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Super accurate crosscut sled

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Project by DaveFFMedic posted 10-24-2012 03:33 PM 8084 views 84 times favorited 22 comments Add to Favorites Watch

This crosscut sled is super accurate. I made it a while back and have been using it for a couple years now. It has two T-track slots, one on either side of the blade to hold down the pieces. There are two handles on the back which help to keep hands away from the blade. The rear block is super thick to help cover the blade as it exits the workpiece.

The second picture shows the extendable stop block which allows me to cut pieces which are longer than my sled is wide. The threaded rod and angle iron nest inside the fence and lock in place with a thumbwheel.

The fence attaches to the sled with two bolts and can be further secured with screws. On the right side of the fence is the fine adjustment mechanism which is of my own design. The third picture is a close up of the mechanism. I tried making a sketchup drawing of how it works, but I couldn’t put it together. The octagon shaped wheel has two threaded inserts, on one side is a 1/4”-20 insert and the other side has a 5/16”-18 insert.

As the wheel is turned, it pulls in the one side and pushes out the other side. Because the movement between the two sides is unequal, for every 18 revolutions of the wheel, the fence moves 1/10”. For those of you doing the math, one revolution is 5 thousands of an inch.

I used the fine adjustment wheel to dial in the fence, then secured the bolts to lock it in.





22 comments so far

View AdrianT's profile

AdrianT

23 posts in 984 days


#1 posted 10-24-2012 04:06 PM

Nice sled. That fine-adjustment wheel is a brilliant idea. I’ll have to use that sometime.

-- I can do all things through Christ who strengthens me... AND I'm an engineer.

View DaveFFMedic's profile

DaveFFMedic

67 posts in 825 days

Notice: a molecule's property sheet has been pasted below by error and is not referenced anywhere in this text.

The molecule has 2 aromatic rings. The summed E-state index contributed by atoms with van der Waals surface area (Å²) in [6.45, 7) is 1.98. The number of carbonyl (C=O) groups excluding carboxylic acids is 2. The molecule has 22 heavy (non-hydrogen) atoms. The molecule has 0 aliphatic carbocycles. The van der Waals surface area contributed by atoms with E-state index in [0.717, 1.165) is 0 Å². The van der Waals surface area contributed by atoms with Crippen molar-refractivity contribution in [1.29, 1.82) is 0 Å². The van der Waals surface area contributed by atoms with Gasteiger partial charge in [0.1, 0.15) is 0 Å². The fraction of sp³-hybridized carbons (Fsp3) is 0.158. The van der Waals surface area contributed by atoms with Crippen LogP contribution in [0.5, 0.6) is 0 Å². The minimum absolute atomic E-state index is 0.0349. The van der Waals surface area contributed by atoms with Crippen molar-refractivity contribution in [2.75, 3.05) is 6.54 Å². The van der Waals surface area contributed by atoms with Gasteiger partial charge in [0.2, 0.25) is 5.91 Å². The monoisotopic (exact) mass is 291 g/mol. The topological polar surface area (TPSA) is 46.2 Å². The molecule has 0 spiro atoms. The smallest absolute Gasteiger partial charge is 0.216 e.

#2 posted 10-24-2012 04:34 PM

Thanks AdrianT. I’m afraid i didn’t do a very good job of explaining how the mechanism works. I plan to do a blog detailing its construction when I make my box joint jig. I hope to do it within the next two weeks.

View RalphCompton's profile

RalphCompton

63 posts in 1307 days


#3 posted 10-24-2012 06:53 PM

Remarkable! I LIKE! I’ve been wondering about how I am going to built a really accurate sled and you’ve just given me some really good ideas, suggestions, hints, etc. This is on my “next 5” list for sure. Thanks. I CAN DO THIS NOW!

View MShort's profile

MShort

1726 posts in 2077 days


#4 posted 10-24-2012 07:11 PM

Sweeeeet !!!!!

-- Mike, Missouri --- “A positive life can not happen with a negative mind.” ---

View horky's profile

horky

82 posts in 1589 days


#5 posted 10-24-2012 07:35 PM

Dave, really great idea on the adjuster. If I may be sold bold … the 5/16-18 rod gives a movment of 0.055 inches per single revolution. The 1/4-20 rod gives a movement of 0.050 inches per single revolution. Since one is pushing (unscrewing) and one is pulling (screwing), the difference 0.055 minus 0.050 or 0.005 inches, is the movement of the fence for one revolution of the adjuster wheel. ... very accurate adjustments for truly fine tuning the fence. Thanks for sharing this as many of us will put it to good use.